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drawings of obscure summer objects

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#26 CarlosEH

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Posted 29 November 2009 - 12:44 PM

Yann,

Two other interesting deep sky targets for us to learn of. MC 7406 does appear to look like a tadpole. The interacting galaxies (NGC 6255 and HS 1653+3634) are interesting and are a good target for large aperture instruments. Thank you for sharing them with us all.

Carlos

#27 Jeff Young

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Posted 01 December 2009 - 11:40 AM

Yann --

Excellent sketches of some very interesting objects! :waytogo:

Of them all, I've only Arp78 (NGC770/2) logged. My sky conditions were a bit worse and I only managed to make out the stub of the brighter arm:

NGC772 I-112 1/23/2009 19:30 UT; Pickering 3, NELM 5, SQM 20.3
400mm Mak-Cass @ 225X

Eccentricity immediately apparent, but it takes considerable study to identify orientation. Some knotting in core, giving the appearance of a broken up cometary nucleus. Tried a big exit pupil (55Pl), but more magnification seemed more effective. Dark lane to NNE of core, other edges indistinct. Couldn't really make out the asymmetric arm.

Companion galaxy (NGC770) nearly easier, although it's not much more than a fuzzy star.

Posted Image


Keep those sketches coming!

Cheers,
-- Jeff.

#28 yann pothier

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Posted 01 December 2009 - 01:30 PM

Carlos and Jeff, thanks for your comments !

Jeff> Good sketch of yours ! I don't own a SQM but I guess (from neighbours under similar skies that it could be over 21.0 most of the time, so yes, my conditions were better).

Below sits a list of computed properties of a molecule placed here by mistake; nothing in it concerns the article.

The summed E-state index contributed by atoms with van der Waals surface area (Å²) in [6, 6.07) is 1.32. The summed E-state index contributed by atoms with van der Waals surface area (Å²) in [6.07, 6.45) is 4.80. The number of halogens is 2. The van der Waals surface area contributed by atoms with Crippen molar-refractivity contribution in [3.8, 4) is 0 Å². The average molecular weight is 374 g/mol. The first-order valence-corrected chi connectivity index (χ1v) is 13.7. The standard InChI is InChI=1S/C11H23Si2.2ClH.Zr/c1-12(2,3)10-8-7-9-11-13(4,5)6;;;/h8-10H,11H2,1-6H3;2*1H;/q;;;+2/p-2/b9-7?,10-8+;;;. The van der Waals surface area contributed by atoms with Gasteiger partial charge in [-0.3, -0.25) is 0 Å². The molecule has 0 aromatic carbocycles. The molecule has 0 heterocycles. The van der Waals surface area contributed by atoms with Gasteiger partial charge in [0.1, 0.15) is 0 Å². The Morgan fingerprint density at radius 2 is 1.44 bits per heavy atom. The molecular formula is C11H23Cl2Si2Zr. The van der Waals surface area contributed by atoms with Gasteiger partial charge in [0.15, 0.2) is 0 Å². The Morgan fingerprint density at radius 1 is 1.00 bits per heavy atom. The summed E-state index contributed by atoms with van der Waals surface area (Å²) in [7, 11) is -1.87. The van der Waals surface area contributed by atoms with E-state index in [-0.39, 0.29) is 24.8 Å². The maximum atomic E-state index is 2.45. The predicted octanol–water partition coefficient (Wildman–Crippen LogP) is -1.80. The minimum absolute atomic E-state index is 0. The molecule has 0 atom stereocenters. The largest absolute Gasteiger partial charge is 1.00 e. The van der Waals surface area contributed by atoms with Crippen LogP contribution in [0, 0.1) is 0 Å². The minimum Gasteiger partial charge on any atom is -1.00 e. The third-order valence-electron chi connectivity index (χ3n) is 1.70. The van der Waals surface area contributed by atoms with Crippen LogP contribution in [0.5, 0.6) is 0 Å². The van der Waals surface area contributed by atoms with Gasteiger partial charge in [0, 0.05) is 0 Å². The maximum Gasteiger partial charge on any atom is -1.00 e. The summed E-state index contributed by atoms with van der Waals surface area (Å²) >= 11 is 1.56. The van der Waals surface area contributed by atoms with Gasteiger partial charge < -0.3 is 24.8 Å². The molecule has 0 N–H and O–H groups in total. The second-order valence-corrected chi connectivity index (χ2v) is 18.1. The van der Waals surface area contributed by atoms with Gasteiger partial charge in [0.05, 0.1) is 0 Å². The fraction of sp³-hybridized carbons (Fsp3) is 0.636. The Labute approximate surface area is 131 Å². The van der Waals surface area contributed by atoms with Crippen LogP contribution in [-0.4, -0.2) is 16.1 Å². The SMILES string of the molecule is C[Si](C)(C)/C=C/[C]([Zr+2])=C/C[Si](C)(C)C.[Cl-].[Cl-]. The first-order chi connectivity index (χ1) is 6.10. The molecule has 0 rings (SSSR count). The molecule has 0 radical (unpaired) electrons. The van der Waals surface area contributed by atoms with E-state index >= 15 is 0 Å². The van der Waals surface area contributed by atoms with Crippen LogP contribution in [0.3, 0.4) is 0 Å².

I forgot to say that I always propose my sketches with north up (and west right being a newtonian user...)

clear skies, Yann

#29 CarlosEH

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Posted 01 December 2009 - 03:55 PM

Jeff,

An excellent observation of Arp 78 (NGC 770/72). This is a very interesting par of galaxies. I found an image of the pair obtained by the Calar Alto 1.23-meter reflector. Your observation agrees very nicely with it. Thank you for sharing it with us all. I look forward to your future observations.

http://www.allthesky...xies/arp78.html

Yann- I look forward to your future observations as well.

Carlos

#30 yann pothier

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Posted 04 December 2009 - 08:22 AM

In the middle of the night and still on chart #114 of Uranometria (1st edition) in the heart of Hercules, I was about to move to NGC 6274 paired with its subtle companion LEDA 59381.

This interactive couple more than 500 millions light-years away is worth a look : the main galaxy is seen face-on and the companion is edge-on ! The large brightness difference makes it difficult to spot both galaxies at the same time.

Posted Image
T445x271-426

LEDA 59381 is "very small, extremely faint, seen less than 5 % of the observing time at 333x (glimpsed 2 or 3 times in a 15 minutes survey); elongated NW-SE with ill-defined edges and of homogeneous brightness; about 20”x5” ; with NGC 6274 16” to the NNW (center to center)".

NGC 6274 is "small, extremely faint, seen 25% of the observing time at 125x and still visible at 426x; round with ill-defined edges and homogeneous brightness; about 30” in ø".

Yann

#31 CarlosEH

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Posted 05 December 2009 - 06:29 AM